Flask Extension Development

Flask, being a microframework, often requires some repetitive steps to get a third party library working. Because very often these steps could be abstracted to support multiple projects the Flask Extension Registry was created.

If you want to create your own Flask extension for something that does not exist yet, this guide to extension development will help you get your extension running in no time and to feel like users would expect your extension to behave.

Anatomy of an Extension

Extensions are all located in a package called flaskext.something where “something” is the name of the library you want to bridge. So for example if you plan to add support for a library named simplexml to Flask, you would name your extension’s package flaskext.simplexml.

The name of the actual extension (the human readable name) however would be something like “Flask-SimpleXML”. Make sure to include the name “Flask” somewhere in that name and that you check the capitalization. This is how users can then register dependencies to your extension in their setup.py files.

The magic that makes it possible to have your library in a package called flaskext.something is called a “namespace package”. Check out the guide below how to create something like that.

But how do extensions look like themselves? An extension has to ensure that it works with multiple Flask application instances at once. This is a requirement because many people will use patterns like the アプリケーションファクトリ pattern to create their application as needed to aid unittests and to support multiple configurations. Because of that it is crucial that your application supports that kind of behaviour.

Most importantly the extension must be shipped with a setup.py file and registered on PyPI. Also the development checkout link should work so that people can easily install the development version into their virtualenv without having to download the library by hand.

Flask extensions must be licensed as BSD or MIT or a more liberal license to be enlisted on the Flask Extension Registry. Keep in mind that the Flask Extension Registry is a moderated place and libraries will be reviewed upfront if they behave as required.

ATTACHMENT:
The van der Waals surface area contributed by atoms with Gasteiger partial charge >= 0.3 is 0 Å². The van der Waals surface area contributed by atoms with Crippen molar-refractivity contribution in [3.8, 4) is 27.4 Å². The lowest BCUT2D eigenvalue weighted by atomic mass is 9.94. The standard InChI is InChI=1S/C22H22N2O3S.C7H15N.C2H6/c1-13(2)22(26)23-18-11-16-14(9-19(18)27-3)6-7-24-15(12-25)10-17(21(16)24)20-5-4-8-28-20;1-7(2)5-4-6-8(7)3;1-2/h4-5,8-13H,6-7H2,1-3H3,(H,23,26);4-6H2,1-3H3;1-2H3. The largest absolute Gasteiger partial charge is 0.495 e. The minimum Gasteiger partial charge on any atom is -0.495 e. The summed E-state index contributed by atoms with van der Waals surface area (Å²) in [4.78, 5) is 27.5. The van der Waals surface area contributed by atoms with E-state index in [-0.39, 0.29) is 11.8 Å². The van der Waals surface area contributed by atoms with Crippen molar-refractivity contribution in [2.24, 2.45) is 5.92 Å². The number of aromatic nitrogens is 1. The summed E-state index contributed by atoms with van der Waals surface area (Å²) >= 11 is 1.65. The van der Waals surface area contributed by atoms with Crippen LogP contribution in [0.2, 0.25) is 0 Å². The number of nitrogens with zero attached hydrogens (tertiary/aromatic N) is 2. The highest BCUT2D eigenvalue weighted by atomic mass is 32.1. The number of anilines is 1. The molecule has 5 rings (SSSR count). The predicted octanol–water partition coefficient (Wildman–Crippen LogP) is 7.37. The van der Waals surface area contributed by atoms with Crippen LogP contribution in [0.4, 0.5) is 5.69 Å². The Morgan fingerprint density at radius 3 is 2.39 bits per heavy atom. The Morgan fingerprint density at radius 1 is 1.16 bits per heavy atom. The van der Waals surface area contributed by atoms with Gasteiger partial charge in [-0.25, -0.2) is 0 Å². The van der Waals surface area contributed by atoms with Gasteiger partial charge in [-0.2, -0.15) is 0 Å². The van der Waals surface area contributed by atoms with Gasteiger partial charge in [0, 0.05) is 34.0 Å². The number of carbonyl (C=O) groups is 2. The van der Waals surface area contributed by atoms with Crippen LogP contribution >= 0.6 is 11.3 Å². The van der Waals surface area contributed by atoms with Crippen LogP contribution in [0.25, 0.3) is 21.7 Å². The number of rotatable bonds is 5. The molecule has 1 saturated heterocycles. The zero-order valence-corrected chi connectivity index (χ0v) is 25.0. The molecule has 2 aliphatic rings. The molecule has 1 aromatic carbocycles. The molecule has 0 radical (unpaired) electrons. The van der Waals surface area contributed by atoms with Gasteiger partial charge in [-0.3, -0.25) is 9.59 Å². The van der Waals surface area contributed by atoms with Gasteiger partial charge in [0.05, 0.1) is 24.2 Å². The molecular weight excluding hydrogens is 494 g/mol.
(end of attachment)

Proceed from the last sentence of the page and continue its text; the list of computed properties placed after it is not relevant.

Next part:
“Hello Flaskext!”

So let’s get started with creating such a Flask extension. The extension we want to create here will provide very basic support for SQLite3.

There is a script on github called Flask Extension Wizard which helps you create the initial folder structure. But for this very basic example we want to create all by hand to get a better feeling for it.

First we create the following folder structure:


Here the contents of the most important files:


The only purpose of this file is to mark the package as namespace package. This is required so that multiple modules from different PyPI packages can reside in the same Python package:


If you want to know exactly what is happening there, checkout the distribute or setuptools docs which explain how this works.

Just make sure to not put anything else in there!


The next file that is absolutely required is the setup.py file which is used to install your Flask extension. The following contents are something you can work with:


This is the description for that library
from setuptools import setup

    author='Your Name',
    description='Very short description',
        'Environment :: Web Environment',
        'Intended Audience :: Developers',
        'License :: OSI Approved :: BSD License',
        'Operating System :: OS Independent',
        'Programming Language :: Python',
        'Topic :: Internet :: WWW/HTTP :: Dynamic Content',
        'Topic :: Software Development :: Libraries :: Python Modules'

That’s a lot of code but you can really just copy/paste that from existing extensions and adapt. This is also what the wizard creates for you if you use it.